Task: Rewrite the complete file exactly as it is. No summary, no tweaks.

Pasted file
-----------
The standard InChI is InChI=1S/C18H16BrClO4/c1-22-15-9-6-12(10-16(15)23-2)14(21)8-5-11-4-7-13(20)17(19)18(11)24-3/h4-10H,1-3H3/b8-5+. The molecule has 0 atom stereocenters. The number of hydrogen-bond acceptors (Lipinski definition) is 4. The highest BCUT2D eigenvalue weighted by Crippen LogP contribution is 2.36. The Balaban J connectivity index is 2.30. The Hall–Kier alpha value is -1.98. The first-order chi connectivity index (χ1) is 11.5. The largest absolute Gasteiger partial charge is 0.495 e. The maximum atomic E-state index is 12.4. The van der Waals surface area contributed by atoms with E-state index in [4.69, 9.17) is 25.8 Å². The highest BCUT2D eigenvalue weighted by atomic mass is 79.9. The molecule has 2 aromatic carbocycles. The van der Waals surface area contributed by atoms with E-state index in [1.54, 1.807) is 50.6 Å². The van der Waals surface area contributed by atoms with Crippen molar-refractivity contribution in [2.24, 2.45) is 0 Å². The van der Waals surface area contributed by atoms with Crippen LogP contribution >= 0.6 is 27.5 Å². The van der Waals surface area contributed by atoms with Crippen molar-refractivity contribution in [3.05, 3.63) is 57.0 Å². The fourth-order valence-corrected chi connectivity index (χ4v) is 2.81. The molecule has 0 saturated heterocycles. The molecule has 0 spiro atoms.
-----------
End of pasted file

The standard InChI is InChI=1S/C18H16BrClO4/c1-22-15-9-6-12(10-16(15)23-2)14(21)8-5-11-4-7-13(20)17(19)18(11)24-3/h4-10H,1-3H3/b8-5+. The molecule has 0 atom stereocenters. The number of hydrogen-bond acceptors (Lipinski definition) is 4. The highest BCUT2D eigenvalue weighted by Crippen LogP contribution is 2.36. The Balaban J connectivity index is 2.30. The Hall–Kier alpha value is -1.98. The first-order chi connectivity index (χ1) is 11.5. The largest absolute Gasteiger partial charge is 0.495 e. The maximum atomic E-state index is 12.4. The van der Waals surface area contributed by atoms with E-state index in [4.69, 9.17) is 25.8 Å². The highest BCUT2D eigenvalue weighted by atomic mass is 79.9. The molecule has 2 aromatic carbocycles. The van der Waals surface area contributed by atoms with E-state index in [1.54, 1.807) is 50.6 Å². The van der Waals surface area contributed by atoms with Crippen molar-refractivity contribution in [2.24, 2.45) is 0 Å². The van der Waals surface area contributed by atoms with Crippen LogP contribution >= 0.6 is 27.5 Å². The van der Waals surface area contributed by atoms with Crippen molar-refractivity contribution in [3.05, 3.63) is 57.0 Å². The fourth-order valence-corrected chi connectivity index (χ4v) is 2.81. The molecule has 0 saturated heterocycles. The molecule has 0 spiro atoms.